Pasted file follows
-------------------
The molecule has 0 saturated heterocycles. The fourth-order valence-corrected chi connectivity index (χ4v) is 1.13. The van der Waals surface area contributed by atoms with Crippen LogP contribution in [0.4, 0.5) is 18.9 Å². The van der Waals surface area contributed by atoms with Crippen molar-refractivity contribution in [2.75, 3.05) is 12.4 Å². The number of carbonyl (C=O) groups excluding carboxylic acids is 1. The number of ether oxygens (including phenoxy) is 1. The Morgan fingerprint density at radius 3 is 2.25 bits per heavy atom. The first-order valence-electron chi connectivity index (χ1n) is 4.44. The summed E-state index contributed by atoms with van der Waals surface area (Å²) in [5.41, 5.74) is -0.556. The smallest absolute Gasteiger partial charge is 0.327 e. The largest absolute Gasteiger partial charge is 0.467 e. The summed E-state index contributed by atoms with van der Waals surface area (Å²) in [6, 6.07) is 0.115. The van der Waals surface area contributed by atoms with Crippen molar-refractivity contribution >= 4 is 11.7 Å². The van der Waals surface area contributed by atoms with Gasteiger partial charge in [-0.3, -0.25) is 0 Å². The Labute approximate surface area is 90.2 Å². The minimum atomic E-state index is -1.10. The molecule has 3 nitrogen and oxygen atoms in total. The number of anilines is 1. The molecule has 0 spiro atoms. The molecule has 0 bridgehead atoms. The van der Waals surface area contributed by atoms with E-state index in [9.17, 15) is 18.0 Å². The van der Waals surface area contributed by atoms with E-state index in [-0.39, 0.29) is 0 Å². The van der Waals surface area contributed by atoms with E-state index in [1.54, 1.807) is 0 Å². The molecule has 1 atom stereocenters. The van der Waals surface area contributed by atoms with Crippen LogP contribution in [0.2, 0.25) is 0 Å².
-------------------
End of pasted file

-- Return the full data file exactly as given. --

The molecule has 0 saturated heterocycles. The fourth-order valence-corrected chi connectivity index (χ4v) is 1.13. The van der Waals surface area contributed by atoms with Crippen LogP contribution in [0.4, 0.5) is 18.9 Å². The van der Waals surface area contributed by atoms with Crippen molar-refractivity contribution in [2.75, 3.05) is 12.4 Å². The number of carbonyl (C=O) groups excluding carboxylic acids is 1. The number of ether oxygens (including phenoxy) is 1. The Morgan fingerprint density at radius 3 is 2.25 bits per heavy atom. The first-order valence-electron chi connectivity index (χ1n) is 4.44. The summed E-state index contributed by atoms with van der Waals surface area (Å²) in [5.41, 5.74) is -0.556. The smallest absolute Gasteiger partial charge is 0.327 e. The largest absolute Gasteiger partial charge is 0.467 e. The summed E-state index contributed by atoms with van der Waals surface area (Å²) in [6, 6.07) is 0.115. The van der Waals surface area contributed by atoms with Crippen molar-refractivity contribution >= 4 is 11.7 Å². The van der Waals surface area contributed by atoms with Gasteiger partial charge in [-0.3, -0.25) is 0 Å². The Labute approximate surface area is 90.2 Å². The minimum atomic E-state index is -1.10. The molecule has 3 nitrogen and oxygen atoms in total. The number of anilines is 1. The molecule has 0 spiro atoms. The molecule has 0 bridgehead atoms. The van der Waals surface area contributed by atoms with E-state index in [9.17, 15) is 18.0 Å². The van der Waals surface area contributed by atoms with E-state index in [-0.39, 0.29) is 0 Å². The van der Waals surface area contributed by atoms with E-state index in [1.54, 1.807) is 0 Å². The molecule has 1 atom stereocenters. The van der Waals surface area contributed by atoms with Crippen LogP contribution in [0.2, 0.25) is 0 Å².